After a multi-year run that culminated in 2012 with the first sale of one of the paintings from Eric Clapton’s triptych for $34m, the market for Gerhard Richter abstract paintings seems to be showing some weakness. During Monday’s Essl collection sale, the abstract work failed at the podium but was sold shortly after the sale for 20% below the low estimate. Colin Gleadell, writing for artnet’s news service, tried to find the positive in the news:
The sale’s biggest disappointment was the failure of Gerhard Richter’s large abstract Netz (1985), which had been bought in auction at Sotheby’s New York in June 1994 for $308,500 but went unsold. It was sold privately after the sale, Christie’s said, for a premium-inclusive £5.5 million ($8.8 million) against a £7–10 million estimate. While putting a damper on the Richter market, the price still represents a 1,686 percent increase over the 20 years.
According to Mary Romano on Bloomberg, the late sale burst the bubble of confidence surrounding these works. She got this from Phillips’s Michael McGinnis:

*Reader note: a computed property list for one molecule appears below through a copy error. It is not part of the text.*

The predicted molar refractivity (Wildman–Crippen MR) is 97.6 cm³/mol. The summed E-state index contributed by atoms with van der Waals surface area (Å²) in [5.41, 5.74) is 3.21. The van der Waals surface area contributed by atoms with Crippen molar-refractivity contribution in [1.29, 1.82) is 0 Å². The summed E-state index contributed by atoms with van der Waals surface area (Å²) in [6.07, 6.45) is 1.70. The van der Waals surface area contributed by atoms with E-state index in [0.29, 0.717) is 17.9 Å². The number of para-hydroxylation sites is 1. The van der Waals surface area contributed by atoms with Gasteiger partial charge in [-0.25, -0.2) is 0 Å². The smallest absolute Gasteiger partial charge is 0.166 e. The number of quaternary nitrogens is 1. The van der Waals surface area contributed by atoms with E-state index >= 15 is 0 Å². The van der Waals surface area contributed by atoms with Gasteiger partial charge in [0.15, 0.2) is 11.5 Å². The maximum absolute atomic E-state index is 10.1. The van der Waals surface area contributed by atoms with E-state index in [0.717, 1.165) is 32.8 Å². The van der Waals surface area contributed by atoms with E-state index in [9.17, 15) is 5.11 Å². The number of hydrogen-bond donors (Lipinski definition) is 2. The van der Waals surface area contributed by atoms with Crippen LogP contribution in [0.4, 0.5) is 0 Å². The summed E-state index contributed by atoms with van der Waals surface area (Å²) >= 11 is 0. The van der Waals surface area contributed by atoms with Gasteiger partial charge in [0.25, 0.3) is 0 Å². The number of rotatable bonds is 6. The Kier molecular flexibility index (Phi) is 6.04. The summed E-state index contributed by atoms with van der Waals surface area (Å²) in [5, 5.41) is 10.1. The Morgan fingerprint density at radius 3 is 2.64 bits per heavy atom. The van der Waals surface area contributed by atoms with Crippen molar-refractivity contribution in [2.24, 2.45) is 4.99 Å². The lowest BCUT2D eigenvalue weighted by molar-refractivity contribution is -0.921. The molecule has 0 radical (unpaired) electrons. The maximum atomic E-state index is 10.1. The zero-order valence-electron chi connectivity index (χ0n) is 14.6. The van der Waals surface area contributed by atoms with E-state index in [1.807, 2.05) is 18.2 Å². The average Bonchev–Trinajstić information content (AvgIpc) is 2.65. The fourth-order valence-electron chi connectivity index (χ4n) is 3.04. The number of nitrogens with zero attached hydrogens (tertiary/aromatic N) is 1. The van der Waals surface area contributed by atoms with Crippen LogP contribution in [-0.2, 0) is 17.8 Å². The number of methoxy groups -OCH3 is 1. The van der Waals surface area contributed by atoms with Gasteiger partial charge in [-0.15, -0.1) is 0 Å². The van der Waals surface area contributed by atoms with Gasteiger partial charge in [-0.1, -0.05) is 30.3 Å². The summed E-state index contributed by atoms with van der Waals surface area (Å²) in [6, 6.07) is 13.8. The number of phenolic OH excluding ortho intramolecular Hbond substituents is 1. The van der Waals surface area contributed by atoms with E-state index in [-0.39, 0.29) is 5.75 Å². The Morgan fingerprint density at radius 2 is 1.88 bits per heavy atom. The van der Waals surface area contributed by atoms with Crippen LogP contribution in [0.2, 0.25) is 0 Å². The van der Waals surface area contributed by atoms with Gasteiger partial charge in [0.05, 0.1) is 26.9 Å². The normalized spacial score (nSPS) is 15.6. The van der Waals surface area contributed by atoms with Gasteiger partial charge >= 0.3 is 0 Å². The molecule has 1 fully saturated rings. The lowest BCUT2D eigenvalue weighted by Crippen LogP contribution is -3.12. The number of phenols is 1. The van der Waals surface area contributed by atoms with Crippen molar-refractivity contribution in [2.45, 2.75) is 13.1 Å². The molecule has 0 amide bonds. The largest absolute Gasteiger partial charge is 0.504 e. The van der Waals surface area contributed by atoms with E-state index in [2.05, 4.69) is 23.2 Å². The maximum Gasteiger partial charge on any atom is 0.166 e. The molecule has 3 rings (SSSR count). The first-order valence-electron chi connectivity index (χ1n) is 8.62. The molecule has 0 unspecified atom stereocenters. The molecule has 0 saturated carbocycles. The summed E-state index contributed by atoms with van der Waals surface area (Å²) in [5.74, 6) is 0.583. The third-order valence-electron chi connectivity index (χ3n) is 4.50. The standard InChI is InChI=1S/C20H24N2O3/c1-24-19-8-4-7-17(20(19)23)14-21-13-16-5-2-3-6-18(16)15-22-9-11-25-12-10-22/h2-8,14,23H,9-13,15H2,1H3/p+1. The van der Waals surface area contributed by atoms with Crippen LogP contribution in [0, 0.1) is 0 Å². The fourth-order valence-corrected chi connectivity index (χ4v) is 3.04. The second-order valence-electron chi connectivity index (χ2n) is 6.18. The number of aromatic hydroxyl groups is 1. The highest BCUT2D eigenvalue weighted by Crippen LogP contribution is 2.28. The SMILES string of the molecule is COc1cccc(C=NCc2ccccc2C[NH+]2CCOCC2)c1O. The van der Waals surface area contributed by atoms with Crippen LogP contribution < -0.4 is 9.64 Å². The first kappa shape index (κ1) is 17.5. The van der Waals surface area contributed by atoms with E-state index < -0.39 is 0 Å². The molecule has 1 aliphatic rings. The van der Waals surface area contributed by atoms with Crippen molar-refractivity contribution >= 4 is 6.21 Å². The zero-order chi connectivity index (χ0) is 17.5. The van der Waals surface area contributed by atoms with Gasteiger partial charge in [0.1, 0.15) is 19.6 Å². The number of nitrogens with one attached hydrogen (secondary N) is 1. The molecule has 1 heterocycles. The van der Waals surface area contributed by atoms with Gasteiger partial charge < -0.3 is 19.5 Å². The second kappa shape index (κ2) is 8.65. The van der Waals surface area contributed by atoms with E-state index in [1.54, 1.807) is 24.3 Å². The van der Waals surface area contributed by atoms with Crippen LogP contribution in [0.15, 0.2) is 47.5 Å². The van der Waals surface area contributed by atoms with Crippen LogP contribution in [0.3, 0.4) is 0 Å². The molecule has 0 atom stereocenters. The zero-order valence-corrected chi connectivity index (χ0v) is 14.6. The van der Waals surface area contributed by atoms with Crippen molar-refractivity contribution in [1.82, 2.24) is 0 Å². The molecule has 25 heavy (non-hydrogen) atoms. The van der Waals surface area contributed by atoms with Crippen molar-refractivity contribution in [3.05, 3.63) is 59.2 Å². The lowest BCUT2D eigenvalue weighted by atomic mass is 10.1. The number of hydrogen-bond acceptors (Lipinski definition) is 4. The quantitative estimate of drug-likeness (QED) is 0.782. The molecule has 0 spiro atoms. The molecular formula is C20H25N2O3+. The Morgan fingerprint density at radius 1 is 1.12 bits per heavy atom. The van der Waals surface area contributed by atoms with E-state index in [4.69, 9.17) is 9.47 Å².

“It spooked people and that had an impact on this result,” McGinnis said.
Then, last night, the artist’s U.L. (above) passed. Gleadell points to the consignors having mistaken the market peak for a buying opportunity.
A small Gerhard Richter abstract U.L.(1985) (estimate: £1.5–2 million) attracted no bids. Phillips’ head of sale, Peter Sumner, said the lackluster performance of a large Richter abstract at Christie’s Essl collection sale on Monday could not have helped. The painting had also been on the market in 2012 when it sold at Christie’s London for £612,450 ($978,695).
If Gleadell is right and the failure was a mis-calculation, the two works at Christie’s on tonight—both have not been on the market for a decade—will tell us a lot more about the state of this market. It may be that everyone who wants a Richter abstract already has one. Or expectations about price simply have to be re-calibrated.
Update: Two out of three of the abstracts at Christie’s sold tonight and one was bought in. So, dire predictions didn’t come true and there was a lot of Richter on the market. This slightly earlier work from 1990 sold 10 years after being bought at Phillips returning 5x to the consignor over a ten year period, which isn’t bad.
Although Gerhard Richter’s larger abstracts experienced a few wobbles, his small abstracts were selling like hot cakes last week. One typical example was a 14 by 16 inch painting at Christie’s that had been bought in 1999 for £34,000 and sold for a double estimate £350,000.
And there was another work on paper that sold for slightly more at £374,500:
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